We arrived in Nice for a long weekend to celebrate my birthday just as a summer-long tribute to Matisse was drawing to a close. Nice 2013: A Summer for Matisse brought together many of the city museums to celebrate the artist who chose to live in Nice for more than thirty years. 2013 also marked the 50th anniversary of the opening of the Musee Matisse in Nice.
The Bay of Nice, 1918
Next door to our b&b on the Promenade was the Hotel Beau Rivage, the place where, on Christmas Day in 1917, Matisse first took a room in Nice and where he made the first of the countless paintings he produced during the forty-odd years he lived in Nice (with only a short period in nearby Vence during the war to escape the threat of bombing) until his death in 1954 at his last home, the Hotel Regina on the heights of Cimiez.
The view from our terrace was almost identical to that of The Bay of Nice, 1918 (above), so that set me off in search of the views that Matisse painted while in Nice, and particularly those he made while living on the Promenade. Many such paintings in these years share something with works from all periods of his career: they depict a view through an open window.
The Open Window, 1918
Matisse had been drawn to Nice – like countless other artists – by the beauty and light of the Cote d’Azur:
When I realised that I would see this light every morning, I couldn’t believe my luck. … The sea is blue, but bluer than any one has ever painted it, a colour entirely fantastic and incredible. It is the blue of sapphires, of the peacock’s wing, of an Alpine glacier, and the kingfisher melted together; and yet it is like none of these, for it shines with the unearthly radiance of Neptune’s kingdom; it is like nothing but itself, its colour is so rich and deep you would think it opaque, and yet it gleams, it is translucent, it shines as if it were lit up from below.
Matisse first came to Nice in December 1917 at the age of 48 to recuperate from bronchitis he had caught whilst visiting his eldest son Jean who had been posted as an aeroplane mechanic to the airfield at Istres on windswept salt marshes thirty miles west of Marseilles. After organising food and clothes parcels for Jean, Matisse decided to journey along the coast to the sheltered Bay of Nice where he felt he could cure his illness with a few days rest and clement weather. He arrived on Christmas Day and took a room overlooking the sea front in the Hotel du Beau Rivage, then a modest hotel, located on Quai du Midi (now Quai des Etats-Unis).
Hotel Beau Rivage today
However, the weather in Nice was as dreadful as it had been at Istres: biting cold, high winds and driving rain. Matisse was sorely tempted to pack his bags and return home: ‘It’s freezing in this pig of a place’, he wrote to his wife Amelie. The cold made it difficult for Matisse to paint; his chilled hands could hardly hold a paintbrush and, on his infrequent painting sessions outdoors, he resorted to wearing sheepskin foot-warmers to stave off the cold. When it snowed on his birthday, 31 December, he bought a new canvas and stayed indoors, painting his room at the Beau Rivage in sunshine reflected off snow and sea. To Amelie again he wrote:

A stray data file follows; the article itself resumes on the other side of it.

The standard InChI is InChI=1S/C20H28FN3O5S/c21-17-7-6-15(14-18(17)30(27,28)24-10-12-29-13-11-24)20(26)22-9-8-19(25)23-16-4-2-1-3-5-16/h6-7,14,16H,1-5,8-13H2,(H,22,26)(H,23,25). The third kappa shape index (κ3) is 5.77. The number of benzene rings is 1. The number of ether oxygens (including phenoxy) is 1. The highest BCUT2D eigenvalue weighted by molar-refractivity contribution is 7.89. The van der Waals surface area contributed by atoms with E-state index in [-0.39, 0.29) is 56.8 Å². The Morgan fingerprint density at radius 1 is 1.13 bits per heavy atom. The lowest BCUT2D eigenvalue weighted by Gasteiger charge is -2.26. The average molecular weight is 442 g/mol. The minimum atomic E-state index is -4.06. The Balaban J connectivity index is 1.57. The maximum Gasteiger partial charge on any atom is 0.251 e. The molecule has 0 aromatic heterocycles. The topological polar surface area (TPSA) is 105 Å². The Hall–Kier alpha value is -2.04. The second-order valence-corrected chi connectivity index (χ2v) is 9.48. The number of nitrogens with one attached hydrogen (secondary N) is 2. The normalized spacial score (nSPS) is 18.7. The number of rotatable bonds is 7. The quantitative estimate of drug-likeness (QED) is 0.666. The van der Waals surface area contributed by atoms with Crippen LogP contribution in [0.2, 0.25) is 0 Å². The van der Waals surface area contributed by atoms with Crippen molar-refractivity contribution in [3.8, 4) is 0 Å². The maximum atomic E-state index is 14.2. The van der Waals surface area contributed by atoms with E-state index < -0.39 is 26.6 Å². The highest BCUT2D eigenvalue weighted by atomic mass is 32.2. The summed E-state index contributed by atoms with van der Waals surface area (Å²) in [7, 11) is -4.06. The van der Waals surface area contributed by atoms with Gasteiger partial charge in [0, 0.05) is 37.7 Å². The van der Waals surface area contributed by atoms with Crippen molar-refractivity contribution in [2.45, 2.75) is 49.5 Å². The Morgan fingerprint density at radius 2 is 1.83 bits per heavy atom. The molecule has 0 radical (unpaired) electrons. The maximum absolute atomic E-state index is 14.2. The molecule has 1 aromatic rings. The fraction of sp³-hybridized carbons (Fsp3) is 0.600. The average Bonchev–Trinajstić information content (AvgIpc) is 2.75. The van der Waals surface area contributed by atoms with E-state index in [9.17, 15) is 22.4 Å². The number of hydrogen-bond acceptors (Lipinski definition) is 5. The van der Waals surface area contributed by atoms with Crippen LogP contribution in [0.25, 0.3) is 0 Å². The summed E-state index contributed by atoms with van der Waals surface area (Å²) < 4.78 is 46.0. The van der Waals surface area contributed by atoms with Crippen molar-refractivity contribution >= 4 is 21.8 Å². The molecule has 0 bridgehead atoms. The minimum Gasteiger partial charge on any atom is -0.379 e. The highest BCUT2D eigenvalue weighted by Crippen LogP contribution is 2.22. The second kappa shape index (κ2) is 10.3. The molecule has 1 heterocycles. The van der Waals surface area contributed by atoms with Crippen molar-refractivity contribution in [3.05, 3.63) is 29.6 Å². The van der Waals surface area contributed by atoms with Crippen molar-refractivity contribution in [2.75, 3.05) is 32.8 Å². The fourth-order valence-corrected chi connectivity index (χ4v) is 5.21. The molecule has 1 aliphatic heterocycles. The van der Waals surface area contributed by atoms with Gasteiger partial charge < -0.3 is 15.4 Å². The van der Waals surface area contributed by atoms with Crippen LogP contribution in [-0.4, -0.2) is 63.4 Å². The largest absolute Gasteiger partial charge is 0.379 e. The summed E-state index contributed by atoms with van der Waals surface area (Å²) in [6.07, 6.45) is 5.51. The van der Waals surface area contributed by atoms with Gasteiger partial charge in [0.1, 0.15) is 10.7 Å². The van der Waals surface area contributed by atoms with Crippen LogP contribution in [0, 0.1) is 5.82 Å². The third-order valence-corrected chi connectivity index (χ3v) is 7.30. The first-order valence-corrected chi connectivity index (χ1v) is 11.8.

From my open window you can see the top of a palm tree – white lace curtains – coat-rack on the left – armchair with white lace cover on the back – on the right a red table with my suitcase on it – sky and sea blue – blue – blue.
My Room at the Beau-Rivage was the result:
My Room at the Beau-Rivage, 1918
Soon after his arrival in Nice that winter, Matisse painted The Violinist at the Window, effectively a self portrait of the artist alone in a room while his wife and three children remain in Paris. The painting displays two elements that Matisse returned to repeatedly: the motif of the window and the theme of music. Music was dear to Matisse: he played the violin every day, and it’s in this respect that The Violinist at the Window can be interpreted as a self-portrait, with the artist playing before a window which for him represented painting.
Violinist at the Window, 1918
After a month of downpours, Matisse had made up his mind to leave Nice and return to Paris. But the next morning the weather was magnificent: clear, silvery and soft in spite of its amazing brilliance. The north wind had driven the clouds away and brought with it such luminosity of light that Matisse was captivated. He was overjoyed and resolved to stay in Nice. Long afterwards he recalled that fateful decision:
Me, I’m from the North. What made me stay was the great coloured reflection of January, the luminosity of the days.
Matisse and Chekhov are remembered as residents of Hotel Beau Rivage
Matisse’s room at the Hotel Beau Rivage was so long and narrow that there was room for only a shabby armchair between the bed and the window. But, though small, the room at the Hotel Beau Rivage was flooded with the Nice light, being dominated by a floor-to-ceiling window through which sunlight poured.
Matisse settled down to a daily routine. He rose early, walked to his studio and worked throughout the morning, either painting or drawing in his studio with the light streaming though the window. A short break for a frugal lunch was followed by more work, a session playing his violin in the hotel room, or a perhaps a visit to Renoir in Cagnes-sur-Mer with a roll of canvas under his arm. A simple supper and an early bedtime ended his working day.
Interior with a Violin (Room at the Hôtel Beau-Rivage)
Matisse always had a penchant for producing paintings in series, and at Beau Rivage he attempted to capture the essence of a light-filled room in a series of canvases painted in the winter and spring of 1917-18 that included Interior at Nice (Room at the Hôtel Beau-Rivage), The Open Window (Room at the Hôtel Beau-Rivage), and Interior with a Violin (Room at the Hôtel Beau-Rivage). The predominant use of black and grey in the latter he felt enhanced ‘the silver clarity of the light in Nice.’ Matisse considered it to be a particularly important work and later commented that in this canvas he had used black to paint light.